Draft Text Only – Readers’ suggestions and inputs are welcome


Oliver Bullied, disciple of Gresley and famously progressive CME of the Southern Railway, is often quoted as saying “Thermodynamics never sold a single locomotive” (or words to that effect) when commenting on Chapelon’s contemporary locomotive developments in France.  Whether true or apocryphal, the remark exemplifies the lack of understanding of Thermodynamics that was widely prevalent within the locomotive engineering fraternity of his day.  Indeed it remains poorly understood by many engineers today, and is a complete mystery to most laymen.

In fact, the study of Thermodynamics is still evolving to the extent that it now spreads far beyond the mysteries of steam power that inspired its early development.  The author of the web page offers a broad view of its modern day scope:

The history of thermodynamics [is] not only one of the most interesting but one of the most dramatic episodes to be found in the story of the intellectual progress of the human mind. Starting in an investigation of a purely practical problem of engineering economics, it has grown into a body of doctrine of profound philosophical significance, with consequences which permeate the thinking of men on many subjects, from those with the most practical use to the problems of cosmology.

This page and the sub-pages under it, attempt to explain the rather esoteric and abstract concepts that underlie the subject of thermodynamics as it applies to steam traction, using terms that it is hoped will be more readily understood than those found in most texts on the subject.

History of Thermodynamics:

Many scientists of past ages could claim to be the “father of Thermodynamics” but it is probably most useful to give the credit to Nicolas Léonard Sadi Canot, a young French military engineer who in 1824 set out to determine how the greatest amount of mechanical work could be obtained from a given amount of heat.  In so doing, he invented the idea of the Carnot Cycle, being an idealized concept from which the maximum theoretical efficiency of any heat engine can be determined through the simple equation:

Carnot efficiency = (1 – T2/T1) where T1 and T2 are the temperatures
of the heat source and heat sink respectively, measured in oK.

It was not until the 1920s that André Chapelon began to apply the theories of Thermodynamics to the design of steam locomotives, with immediate and dramatic results.  Unfortunately his work remained poorly understood in most steam locomotive design offices around the world and it was only in the 1950s that Livio Dante Porta took up the mantle and continued the work that Chapelon had started.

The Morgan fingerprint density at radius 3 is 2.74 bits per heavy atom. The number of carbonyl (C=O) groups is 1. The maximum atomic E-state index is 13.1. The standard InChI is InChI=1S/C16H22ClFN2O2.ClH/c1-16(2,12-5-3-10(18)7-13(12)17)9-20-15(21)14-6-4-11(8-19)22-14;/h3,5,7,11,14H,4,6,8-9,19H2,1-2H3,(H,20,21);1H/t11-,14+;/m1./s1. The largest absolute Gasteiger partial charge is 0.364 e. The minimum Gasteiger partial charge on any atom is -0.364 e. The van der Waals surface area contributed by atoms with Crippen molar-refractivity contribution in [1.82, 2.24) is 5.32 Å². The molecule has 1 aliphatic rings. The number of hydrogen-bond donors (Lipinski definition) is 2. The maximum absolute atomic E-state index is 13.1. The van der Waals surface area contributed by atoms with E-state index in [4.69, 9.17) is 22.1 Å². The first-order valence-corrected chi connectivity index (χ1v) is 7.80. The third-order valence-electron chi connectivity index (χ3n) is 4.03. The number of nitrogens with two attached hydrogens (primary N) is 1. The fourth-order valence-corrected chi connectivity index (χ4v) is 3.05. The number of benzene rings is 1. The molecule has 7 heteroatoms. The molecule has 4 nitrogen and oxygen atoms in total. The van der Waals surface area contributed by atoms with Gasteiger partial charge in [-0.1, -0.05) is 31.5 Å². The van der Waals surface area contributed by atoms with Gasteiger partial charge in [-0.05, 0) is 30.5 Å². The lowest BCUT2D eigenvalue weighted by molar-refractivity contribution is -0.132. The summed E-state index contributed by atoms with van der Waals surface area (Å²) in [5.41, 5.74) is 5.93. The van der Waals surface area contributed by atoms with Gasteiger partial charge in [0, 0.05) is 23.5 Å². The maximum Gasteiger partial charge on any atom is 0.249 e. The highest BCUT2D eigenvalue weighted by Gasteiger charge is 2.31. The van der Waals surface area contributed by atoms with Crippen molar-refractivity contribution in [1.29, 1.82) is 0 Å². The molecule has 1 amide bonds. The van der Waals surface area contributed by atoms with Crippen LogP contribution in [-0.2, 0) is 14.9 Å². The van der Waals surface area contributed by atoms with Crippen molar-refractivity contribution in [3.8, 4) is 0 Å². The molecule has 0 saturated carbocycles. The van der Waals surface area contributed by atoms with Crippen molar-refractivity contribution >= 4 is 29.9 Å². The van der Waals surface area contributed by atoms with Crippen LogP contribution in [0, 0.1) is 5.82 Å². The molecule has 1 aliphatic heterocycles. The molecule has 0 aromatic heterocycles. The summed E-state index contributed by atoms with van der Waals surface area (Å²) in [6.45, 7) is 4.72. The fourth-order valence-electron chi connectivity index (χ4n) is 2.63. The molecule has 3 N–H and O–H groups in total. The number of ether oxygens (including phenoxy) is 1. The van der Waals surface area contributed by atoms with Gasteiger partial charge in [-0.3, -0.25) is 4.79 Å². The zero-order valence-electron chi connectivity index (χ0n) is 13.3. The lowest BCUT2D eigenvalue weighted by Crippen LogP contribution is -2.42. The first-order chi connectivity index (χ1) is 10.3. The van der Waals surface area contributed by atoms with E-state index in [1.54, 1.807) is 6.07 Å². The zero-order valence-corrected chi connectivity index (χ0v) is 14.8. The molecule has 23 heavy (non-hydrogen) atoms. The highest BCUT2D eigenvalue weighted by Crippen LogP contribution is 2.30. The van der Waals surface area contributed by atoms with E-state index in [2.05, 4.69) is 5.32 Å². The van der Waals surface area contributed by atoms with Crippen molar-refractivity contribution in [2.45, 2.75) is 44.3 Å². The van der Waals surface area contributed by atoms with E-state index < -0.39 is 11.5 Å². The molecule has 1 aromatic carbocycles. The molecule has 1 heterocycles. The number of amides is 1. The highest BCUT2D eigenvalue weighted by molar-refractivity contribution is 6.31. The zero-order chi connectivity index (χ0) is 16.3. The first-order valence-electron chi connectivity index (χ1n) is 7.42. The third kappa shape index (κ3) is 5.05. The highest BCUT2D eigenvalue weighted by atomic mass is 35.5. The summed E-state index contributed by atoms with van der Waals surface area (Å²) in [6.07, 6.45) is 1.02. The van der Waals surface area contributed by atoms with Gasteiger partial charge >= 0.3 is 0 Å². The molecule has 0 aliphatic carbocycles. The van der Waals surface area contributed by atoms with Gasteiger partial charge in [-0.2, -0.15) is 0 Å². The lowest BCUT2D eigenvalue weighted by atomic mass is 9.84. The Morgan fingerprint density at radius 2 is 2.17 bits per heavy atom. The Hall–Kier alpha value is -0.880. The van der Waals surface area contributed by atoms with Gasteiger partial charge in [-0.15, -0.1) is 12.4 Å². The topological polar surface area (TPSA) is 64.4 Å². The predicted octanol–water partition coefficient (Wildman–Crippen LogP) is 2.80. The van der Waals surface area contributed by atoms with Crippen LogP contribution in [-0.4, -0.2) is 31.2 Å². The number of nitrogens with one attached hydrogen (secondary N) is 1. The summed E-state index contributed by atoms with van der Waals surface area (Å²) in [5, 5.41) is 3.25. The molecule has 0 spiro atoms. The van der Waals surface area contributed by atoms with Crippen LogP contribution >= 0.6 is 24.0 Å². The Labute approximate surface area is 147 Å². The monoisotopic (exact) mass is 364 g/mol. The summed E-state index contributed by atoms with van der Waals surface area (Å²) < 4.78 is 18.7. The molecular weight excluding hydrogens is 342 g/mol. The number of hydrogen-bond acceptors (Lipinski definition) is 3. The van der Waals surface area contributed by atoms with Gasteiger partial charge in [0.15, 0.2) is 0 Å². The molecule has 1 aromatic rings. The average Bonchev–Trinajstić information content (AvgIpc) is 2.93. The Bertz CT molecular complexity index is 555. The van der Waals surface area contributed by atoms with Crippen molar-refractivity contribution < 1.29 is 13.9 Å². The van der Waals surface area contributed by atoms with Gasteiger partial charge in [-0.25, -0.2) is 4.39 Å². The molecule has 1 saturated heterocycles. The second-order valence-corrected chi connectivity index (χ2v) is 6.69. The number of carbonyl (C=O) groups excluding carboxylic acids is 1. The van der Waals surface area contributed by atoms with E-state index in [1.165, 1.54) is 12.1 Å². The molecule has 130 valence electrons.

Important amongst the many lessons that Chapelon (and Porta) learned from Thermodynamics comes from Carnot’s simple equation which explains the importance of high temperature superheat since it shows that an engine’s efficiency is critically affected by its temperature.  In the case of a typical “first generation” steam locomotive operating at a superheat temperature of (say) 350oC and with an exhaust steam temperature of (say) 180oC, its theortetical (maximum) Carnot efficiency would be 27%, whereas the 5AT operating at a superheat temperature of 450oC and exhausting at 183oC, its theortetical (maximum) Carnot efficiency is 37%.

[Note: Carnot’s theorem derives efficiency values that are purely theoretical.  His equation does not apply specifically to steam engines but to all types of heat engine – steam, diesel, Stirling or any other.  The purpose of comparing Thermodynamics dictates through Carnot’s Theorem that any heat engine’s efficiency is limited by the temperature differences between which it operates.  See also Superheating page]

Laws of Thermodynamics

The study of thermodynamics is defined by three relatively simple laws:

  • First Law – energy can be neither created nor destroyed, or “energy is conserved”;
  • Second Law – energy will tend to dissipate from a hot or high energy body to a cold or low energy sink – or “heat cannot spontaneously flow from a cold body to a hot one”;
  • Third Law – defines absolute zero as equalling -273oC, being the hypothetical point at which energy becomes zero.

In fact the Second Law can be written in many different ways.  Here is another one:

  • Alternative Second Law: It is impossible to extract an amount of heat from a hot source and use it all to do work. Some amount of heat must be exhausted to a cold sink. This precludes a “perfect” heat engine.

Whilst the laws themselves are simple enough, the interpretation of them leads to complications.  Most notably, the Second Law involves understanding the concept of Entropy.   The concepts of Entropy and Enthalpy are described in separate sub-pages, together with a brief explanation of what “Steam Tables” are about.

There are a wide range of interpretations covering the concepts of Thermodynamics that can be found on several websites including the following: